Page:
Hormone Treatment

May Aid Prostate Cancer

Men with prostate cancer that does not appear to have spread have better chances of survival when they receive short-term hormone treatment with standard radiation, rather than radiation alone, a small study found.

Almost five years after treatment, six men in the radiation-only study group died of prostate cancer; none of the men who received combined treatment died of the cancer. The study, published in this week's Journal of the American Medical Association, involved 206 men.

Of the more than 200,000 U.S. men in whom the disease is diagnosed each year, nearly half have the kind of cancer involved in the study: An exam and imaging indicate it has not spread, but other tests indicate it may have.

Treatment for such men often involves radiation alone or radiation combined with long-term use of hormone-fighting drugs, often for three years or more. But long-term drug use may cause thinning of the bones, heart abnormalities that can lead to sudden death and impaired mental function.

The study, conducted by researchers from Boston's Brigham and Women's Hospital and Dana-Farber Cancer Institute, found that using hormone-blocking drugs for six months had the same survival benefits as long-term use but without the potential health risks.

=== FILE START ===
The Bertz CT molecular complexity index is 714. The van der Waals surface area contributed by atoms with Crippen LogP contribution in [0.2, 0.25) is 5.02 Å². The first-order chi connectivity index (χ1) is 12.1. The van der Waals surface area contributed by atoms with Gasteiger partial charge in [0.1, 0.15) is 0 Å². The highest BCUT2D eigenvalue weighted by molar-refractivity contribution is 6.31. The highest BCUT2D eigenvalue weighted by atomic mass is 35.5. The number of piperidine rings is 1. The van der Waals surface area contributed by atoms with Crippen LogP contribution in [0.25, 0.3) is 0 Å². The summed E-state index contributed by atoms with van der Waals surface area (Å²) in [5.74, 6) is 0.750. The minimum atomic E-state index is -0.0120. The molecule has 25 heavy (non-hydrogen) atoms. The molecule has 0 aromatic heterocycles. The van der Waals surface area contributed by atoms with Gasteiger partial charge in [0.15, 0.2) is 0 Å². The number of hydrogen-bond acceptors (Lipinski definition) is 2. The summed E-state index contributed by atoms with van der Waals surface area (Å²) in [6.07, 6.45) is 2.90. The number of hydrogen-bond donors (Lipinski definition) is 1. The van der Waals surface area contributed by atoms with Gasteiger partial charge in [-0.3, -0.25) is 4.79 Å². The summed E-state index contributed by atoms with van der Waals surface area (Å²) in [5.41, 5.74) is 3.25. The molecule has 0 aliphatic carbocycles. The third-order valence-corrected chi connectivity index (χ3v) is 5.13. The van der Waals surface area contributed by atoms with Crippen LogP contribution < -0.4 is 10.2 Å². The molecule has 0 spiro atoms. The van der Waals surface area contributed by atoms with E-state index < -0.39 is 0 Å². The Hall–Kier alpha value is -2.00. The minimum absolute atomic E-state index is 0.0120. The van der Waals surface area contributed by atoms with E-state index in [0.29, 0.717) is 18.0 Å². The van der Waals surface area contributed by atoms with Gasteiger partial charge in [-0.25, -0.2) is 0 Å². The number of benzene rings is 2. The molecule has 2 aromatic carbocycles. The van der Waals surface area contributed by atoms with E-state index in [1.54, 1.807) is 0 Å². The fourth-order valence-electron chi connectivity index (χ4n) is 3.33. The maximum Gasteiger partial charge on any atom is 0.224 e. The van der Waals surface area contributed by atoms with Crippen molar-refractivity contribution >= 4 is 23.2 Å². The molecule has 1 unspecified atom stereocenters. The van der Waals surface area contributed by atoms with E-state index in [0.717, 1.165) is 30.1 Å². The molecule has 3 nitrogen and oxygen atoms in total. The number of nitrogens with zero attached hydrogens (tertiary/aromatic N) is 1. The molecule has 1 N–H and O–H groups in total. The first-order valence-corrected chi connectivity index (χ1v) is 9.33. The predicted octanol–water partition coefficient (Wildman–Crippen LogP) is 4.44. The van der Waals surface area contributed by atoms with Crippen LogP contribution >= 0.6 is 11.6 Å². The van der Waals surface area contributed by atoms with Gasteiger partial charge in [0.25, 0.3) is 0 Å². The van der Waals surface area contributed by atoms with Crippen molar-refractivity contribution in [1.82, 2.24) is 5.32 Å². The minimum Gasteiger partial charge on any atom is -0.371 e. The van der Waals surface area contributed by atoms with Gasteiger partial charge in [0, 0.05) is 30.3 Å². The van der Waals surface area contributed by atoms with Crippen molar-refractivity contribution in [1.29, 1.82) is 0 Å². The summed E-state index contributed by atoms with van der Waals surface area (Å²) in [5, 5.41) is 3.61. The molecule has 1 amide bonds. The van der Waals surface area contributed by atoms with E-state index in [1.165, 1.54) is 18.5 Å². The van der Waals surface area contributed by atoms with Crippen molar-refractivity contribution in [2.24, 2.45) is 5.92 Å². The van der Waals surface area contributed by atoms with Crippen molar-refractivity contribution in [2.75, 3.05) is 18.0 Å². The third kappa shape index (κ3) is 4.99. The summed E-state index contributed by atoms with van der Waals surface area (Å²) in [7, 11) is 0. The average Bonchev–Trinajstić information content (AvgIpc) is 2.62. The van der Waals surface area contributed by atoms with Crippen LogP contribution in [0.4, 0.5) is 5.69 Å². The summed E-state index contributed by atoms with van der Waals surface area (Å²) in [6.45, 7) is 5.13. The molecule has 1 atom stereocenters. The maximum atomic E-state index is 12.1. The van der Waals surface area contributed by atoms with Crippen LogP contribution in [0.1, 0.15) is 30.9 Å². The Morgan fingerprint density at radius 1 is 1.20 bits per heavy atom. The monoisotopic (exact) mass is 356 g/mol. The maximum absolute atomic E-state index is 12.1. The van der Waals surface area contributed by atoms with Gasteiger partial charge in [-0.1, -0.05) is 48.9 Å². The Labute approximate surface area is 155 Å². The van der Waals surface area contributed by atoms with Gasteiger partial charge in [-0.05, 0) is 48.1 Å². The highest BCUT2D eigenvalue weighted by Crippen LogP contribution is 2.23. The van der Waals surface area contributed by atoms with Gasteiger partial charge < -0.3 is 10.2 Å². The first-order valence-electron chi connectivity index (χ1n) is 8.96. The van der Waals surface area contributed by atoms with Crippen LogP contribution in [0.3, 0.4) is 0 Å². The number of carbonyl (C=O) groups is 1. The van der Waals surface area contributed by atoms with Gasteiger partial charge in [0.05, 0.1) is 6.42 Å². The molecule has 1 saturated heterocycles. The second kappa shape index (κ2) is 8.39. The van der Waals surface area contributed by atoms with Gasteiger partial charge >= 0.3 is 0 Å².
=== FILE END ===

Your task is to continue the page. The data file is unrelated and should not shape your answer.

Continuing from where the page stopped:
"It's a very important and useful study and should have nearly immediate impact on the fashion in which men are treated," said Durado Brooks, director of prostate cancer programs at the American Cancer Society.

Vitamin E Found to Help

Seniors Ward Off Colds

Vitamin E supplements ward off colds in the elderly and may help some seniors avoid upper respiratory tract infections that can prove deadly, researchers said yesterday.

In a study of 617 nursing home patients 65 or older, those who took a vitamin E supplement daily had significantly fewer common colds and had a 20 percent overall lower risk of acquiring a cold, compared with participants given a placebo.

More patients taking the vitamin avoided upper respiratory tract infections than in the placebo group during the one-year study. However, the vitamin did not reduce lower respiratory tract infections.

Respiratory illnesses in the elderly can be debilitating and even fatal, study author Simin Nikbin Meydani of Tufts University in Boston wrote in this week's Journal of the American Medical Association.

"Meydani's group has previously shown that vitamin E supplementation improves measures of immune response. The current study shows an impact on actual disease incidence," Annette Dickinson, president of the Council for Responsible Nutrition, said in a statement.

-- From News Services